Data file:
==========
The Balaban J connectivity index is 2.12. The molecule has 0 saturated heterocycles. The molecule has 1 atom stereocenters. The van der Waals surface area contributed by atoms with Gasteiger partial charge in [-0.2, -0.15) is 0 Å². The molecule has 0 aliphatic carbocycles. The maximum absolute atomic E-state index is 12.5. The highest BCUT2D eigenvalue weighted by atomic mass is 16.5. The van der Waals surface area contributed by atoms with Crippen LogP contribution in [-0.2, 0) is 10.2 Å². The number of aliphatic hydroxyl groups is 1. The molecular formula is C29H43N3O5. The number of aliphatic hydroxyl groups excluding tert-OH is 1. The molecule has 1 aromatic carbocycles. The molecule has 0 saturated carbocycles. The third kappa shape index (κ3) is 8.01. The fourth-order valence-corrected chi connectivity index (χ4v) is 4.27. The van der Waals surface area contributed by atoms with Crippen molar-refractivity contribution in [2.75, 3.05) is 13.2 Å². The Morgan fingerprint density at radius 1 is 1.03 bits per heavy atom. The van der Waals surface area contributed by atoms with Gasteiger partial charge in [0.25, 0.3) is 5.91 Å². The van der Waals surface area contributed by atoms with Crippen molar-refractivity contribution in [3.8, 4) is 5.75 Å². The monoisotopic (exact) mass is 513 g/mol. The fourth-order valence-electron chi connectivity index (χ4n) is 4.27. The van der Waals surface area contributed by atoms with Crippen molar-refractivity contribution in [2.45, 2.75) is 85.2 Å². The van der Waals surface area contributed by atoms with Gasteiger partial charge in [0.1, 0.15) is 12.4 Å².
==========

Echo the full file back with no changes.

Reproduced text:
The Balaban J connectivity index is 2.12. The molecule has 0 saturated heterocycles. The molecule has 1 atom stereocenters. The van der Waals surface area contributed by atoms with Gasteiger partial charge in [-0.2, -0.15) is 0 Å². The molecule has 0 aliphatic carbocycles. The maximum absolute atomic E-state index is 12.5. The highest BCUT2D eigenvalue weighted by atomic mass is 16.5. The van der Waals surface area contributed by atoms with Crippen LogP contribution in [-0.2, 0) is 10.2 Å². The number of aliphatic hydroxyl groups is 1. The molecular formula is C29H43N3O5. The number of aliphatic hydroxyl groups excluding tert-OH is 1. The molecule has 1 aromatic carbocycles. The molecule has 0 saturated carbocycles. The third kappa shape index (κ3) is 8.01. The fourth-order valence-corrected chi connectivity index (χ4v) is 4.27. The van der Waals surface area contributed by atoms with Crippen molar-refractivity contribution in [2.75, 3.05) is 13.2 Å². The Morgan fingerprint density at radius 1 is 1.03 bits per heavy atom. The van der Waals surface area contributed by atoms with Gasteiger partial charge in [0.25, 0.3) is 5.91 Å². The van der Waals surface area contributed by atoms with Crippen molar-refractivity contribution in [3.8, 4) is 5.75 Å². The monoisotopic (exact) mass is 513 g/mol. The fourth-order valence-electron chi connectivity index (χ4n) is 4.27. The van der Waals surface area contributed by atoms with Crippen molar-refractivity contribution in [2.45, 2.75) is 85.2 Å². The van der Waals surface area contributed by atoms with Gasteiger partial charge in [0.1, 0.15) is 12.4 Å².